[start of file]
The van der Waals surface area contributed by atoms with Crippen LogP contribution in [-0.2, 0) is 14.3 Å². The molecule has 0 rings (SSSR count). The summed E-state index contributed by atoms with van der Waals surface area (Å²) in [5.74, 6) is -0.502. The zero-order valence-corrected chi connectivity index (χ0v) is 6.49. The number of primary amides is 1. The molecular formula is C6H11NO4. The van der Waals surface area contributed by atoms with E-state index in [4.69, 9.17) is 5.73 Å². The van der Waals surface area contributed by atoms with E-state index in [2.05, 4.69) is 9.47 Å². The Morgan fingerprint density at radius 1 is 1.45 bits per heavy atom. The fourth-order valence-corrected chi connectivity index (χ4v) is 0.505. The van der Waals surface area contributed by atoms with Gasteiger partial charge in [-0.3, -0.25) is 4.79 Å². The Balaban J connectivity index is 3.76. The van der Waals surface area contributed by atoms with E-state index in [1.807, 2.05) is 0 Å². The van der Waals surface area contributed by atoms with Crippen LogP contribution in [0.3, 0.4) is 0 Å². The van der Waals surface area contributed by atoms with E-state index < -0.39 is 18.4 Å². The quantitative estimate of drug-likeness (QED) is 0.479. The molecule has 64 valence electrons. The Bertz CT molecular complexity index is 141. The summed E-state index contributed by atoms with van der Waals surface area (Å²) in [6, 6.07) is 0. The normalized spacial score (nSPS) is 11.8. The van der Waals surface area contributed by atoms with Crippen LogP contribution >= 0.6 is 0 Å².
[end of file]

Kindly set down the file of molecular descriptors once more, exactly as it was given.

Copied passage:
The van der Waals surface area contributed by atoms with Crippen LogP contribution in [-0.2, 0) is 14.3 Å². The molecule has 0 rings (SSSR count). The summed E-state index contributed by atoms with van der Waals surface area (Å²) in [5.74, 6) is -0.502. The zero-order valence-corrected chi connectivity index (χ0v) is 6.49. The number of primary amides is 1. The molecular formula is C6H11NO4. The van der Waals surface area contributed by atoms with E-state index in [4.69, 9.17) is 5.73 Å². The van der Waals surface area contributed by atoms with E-state index in [2.05, 4.69) is 9.47 Å². The Morgan fingerprint density at radius 1 is 1.45 bits per heavy atom. The fourth-order valence-corrected chi connectivity index (χ4v) is 0.505. The van der Waals surface area contributed by atoms with Gasteiger partial charge in [-0.3, -0.25) is 4.79 Å². The Balaban J connectivity index is 3.76. The van der Waals surface area contributed by atoms with E-state index in [1.807, 2.05) is 0 Å². The van der Waals surface area contributed by atoms with Crippen LogP contribution in [0.3, 0.4) is 0 Å². The van der Waals surface area contributed by atoms with E-state index < -0.39 is 18.4 Å². The quantitative estimate of drug-likeness (QED) is 0.479. The molecule has 64 valence electrons. The Bertz CT molecular complexity index is 141. The summed E-state index contributed by atoms with van der Waals surface area (Å²) in [6, 6.07) is 0. The normalized spacial score (nSPS) is 11.8. The van der Waals surface area contributed by atoms with Crippen LogP contribution >= 0.6 is 0 Å².